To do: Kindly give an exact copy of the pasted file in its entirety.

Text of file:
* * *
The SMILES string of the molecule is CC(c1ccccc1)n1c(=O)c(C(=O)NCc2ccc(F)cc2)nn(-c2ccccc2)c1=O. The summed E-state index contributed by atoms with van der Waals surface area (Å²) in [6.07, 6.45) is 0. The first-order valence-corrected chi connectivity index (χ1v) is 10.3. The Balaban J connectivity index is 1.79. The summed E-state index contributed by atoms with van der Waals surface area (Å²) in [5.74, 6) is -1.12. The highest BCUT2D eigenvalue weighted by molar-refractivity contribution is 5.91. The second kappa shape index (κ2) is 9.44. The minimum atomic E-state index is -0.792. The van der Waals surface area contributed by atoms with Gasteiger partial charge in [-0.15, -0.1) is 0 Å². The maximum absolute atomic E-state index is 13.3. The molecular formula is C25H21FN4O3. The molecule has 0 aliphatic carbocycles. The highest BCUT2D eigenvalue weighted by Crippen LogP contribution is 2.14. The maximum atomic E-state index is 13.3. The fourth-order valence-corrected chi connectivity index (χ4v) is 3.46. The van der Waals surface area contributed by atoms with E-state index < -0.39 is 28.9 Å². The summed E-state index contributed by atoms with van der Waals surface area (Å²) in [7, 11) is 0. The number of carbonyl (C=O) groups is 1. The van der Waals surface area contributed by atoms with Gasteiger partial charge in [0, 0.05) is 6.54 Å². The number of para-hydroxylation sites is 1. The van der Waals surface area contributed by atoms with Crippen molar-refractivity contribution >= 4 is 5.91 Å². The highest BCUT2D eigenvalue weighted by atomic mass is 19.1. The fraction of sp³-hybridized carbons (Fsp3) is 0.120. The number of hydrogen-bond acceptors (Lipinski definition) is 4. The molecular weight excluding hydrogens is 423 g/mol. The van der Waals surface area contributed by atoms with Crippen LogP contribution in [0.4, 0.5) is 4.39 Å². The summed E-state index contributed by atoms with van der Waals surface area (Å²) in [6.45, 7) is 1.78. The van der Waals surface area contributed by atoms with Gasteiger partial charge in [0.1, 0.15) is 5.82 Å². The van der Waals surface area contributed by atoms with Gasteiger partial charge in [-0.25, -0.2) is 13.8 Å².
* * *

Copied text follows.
The SMILES string of the molecule is CC(c1ccccc1)n1c(=O)c(C(=O)NCc2ccc(F)cc2)nn(-c2ccccc2)c1=O. The summed E-state index contributed by atoms with van der Waals surface area (Å²) in [6.07, 6.45) is 0. The first-order valence-corrected chi connectivity index (χ1v) is 10.3. The Balaban J connectivity index is 1.79. The summed E-state index contributed by atoms with van der Waals surface area (Å²) in [5.74, 6) is -1.12. The highest BCUT2D eigenvalue weighted by molar-refractivity contribution is 5.91. The second kappa shape index (κ2) is 9.44. The minimum atomic E-state index is -0.792. The van der Waals surface area contributed by atoms with Gasteiger partial charge in [-0.15, -0.1) is 0 Å². The maximum absolute atomic E-state index is 13.3. The molecular formula is C25H21FN4O3. The molecule has 0 aliphatic carbocycles. The highest BCUT2D eigenvalue weighted by Crippen LogP contribution is 2.14. The maximum atomic E-state index is 13.3. The fourth-order valence-corrected chi connectivity index (χ4v) is 3.46. The van der Waals surface area contributed by atoms with E-state index < -0.39 is 28.9 Å². The summed E-state index contributed by atoms with van der Waals surface area (Å²) in [7, 11) is 0. The number of carbonyl (C=O) groups is 1. The van der Waals surface area contributed by atoms with Gasteiger partial charge in [0, 0.05) is 6.54 Å². The number of para-hydroxylation sites is 1. The van der Waals surface area contributed by atoms with Crippen molar-refractivity contribution >= 4 is 5.91 Å². The highest BCUT2D eigenvalue weighted by atomic mass is 19.1. The fraction of sp³-hybridized carbons (Fsp3) is 0.120. The number of hydrogen-bond acceptors (Lipinski definition) is 4. The molecular weight excluding hydrogens is 423 g/mol. The van der Waals surface area contributed by atoms with Crippen LogP contribution in [0.4, 0.5) is 4.39 Å². The summed E-state index contributed by atoms with van der Waals surface area (Å²) in [6.45, 7) is 1.78. The van der Waals surface area contributed by atoms with Gasteiger partial charge in [0.1, 0.15) is 5.82 Å². The van der Waals surface area contributed by atoms with Gasteiger partial charge in [-0.25, -0.2) is 13.8 Å².